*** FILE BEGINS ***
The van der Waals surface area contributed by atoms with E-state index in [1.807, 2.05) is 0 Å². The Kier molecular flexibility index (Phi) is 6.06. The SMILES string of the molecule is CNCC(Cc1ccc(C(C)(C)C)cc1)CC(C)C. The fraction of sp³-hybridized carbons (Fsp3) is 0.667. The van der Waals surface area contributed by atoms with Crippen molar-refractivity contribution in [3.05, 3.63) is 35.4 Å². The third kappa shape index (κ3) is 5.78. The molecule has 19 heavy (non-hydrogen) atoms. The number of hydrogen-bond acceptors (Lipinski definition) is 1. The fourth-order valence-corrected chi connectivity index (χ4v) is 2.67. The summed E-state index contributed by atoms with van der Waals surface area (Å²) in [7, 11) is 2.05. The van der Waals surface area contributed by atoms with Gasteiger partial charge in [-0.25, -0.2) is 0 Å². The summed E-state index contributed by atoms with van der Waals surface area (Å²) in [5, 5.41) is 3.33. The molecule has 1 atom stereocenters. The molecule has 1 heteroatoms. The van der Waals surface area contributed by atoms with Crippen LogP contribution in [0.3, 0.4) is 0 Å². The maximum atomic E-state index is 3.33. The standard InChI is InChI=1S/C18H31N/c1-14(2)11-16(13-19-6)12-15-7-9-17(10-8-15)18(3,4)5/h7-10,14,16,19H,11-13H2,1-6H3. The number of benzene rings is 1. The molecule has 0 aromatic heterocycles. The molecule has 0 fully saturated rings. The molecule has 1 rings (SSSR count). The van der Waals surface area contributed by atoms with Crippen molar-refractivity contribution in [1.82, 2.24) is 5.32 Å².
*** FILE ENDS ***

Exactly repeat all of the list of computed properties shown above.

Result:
The van der Waals surface area contributed by atoms with E-state index in [1.807, 2.05) is 0 Å². The Kier molecular flexibility index (Phi) is 6.06. The SMILES string of the molecule is CNCC(Cc1ccc(C(C)(C)C)cc1)CC(C)C. The fraction of sp³-hybridized carbons (Fsp3) is 0.667. The van der Waals surface area contributed by atoms with Crippen molar-refractivity contribution in [3.05, 3.63) is 35.4 Å². The third kappa shape index (κ3) is 5.78. The molecule has 19 heavy (non-hydrogen) atoms. The number of hydrogen-bond acceptors (Lipinski definition) is 1. The fourth-order valence-corrected chi connectivity index (χ4v) is 2.67. The summed E-state index contributed by atoms with van der Waals surface area (Å²) in [7, 11) is 2.05. The van der Waals surface area contributed by atoms with Gasteiger partial charge in [-0.25, -0.2) is 0 Å². The summed E-state index contributed by atoms with van der Waals surface area (Å²) in [5, 5.41) is 3.33. The molecule has 1 atom stereocenters. The molecule has 1 heteroatoms. The van der Waals surface area contributed by atoms with Crippen LogP contribution in [0.3, 0.4) is 0 Å². The maximum atomic E-state index is 3.33. The standard InChI is InChI=1S/C18H31N/c1-14(2)11-16(13-19-6)12-15-7-9-17(10-8-15)18(3,4)5/h7-10,14,16,19H,11-13H2,1-6H3. The number of benzene rings is 1. The molecule has 0 aromatic heterocycles. The molecule has 0 fully saturated rings. The molecule has 1 rings (SSSR count). The van der Waals surface area contributed by atoms with Crippen molar-refractivity contribution in [1.82, 2.24) is 5.32 Å².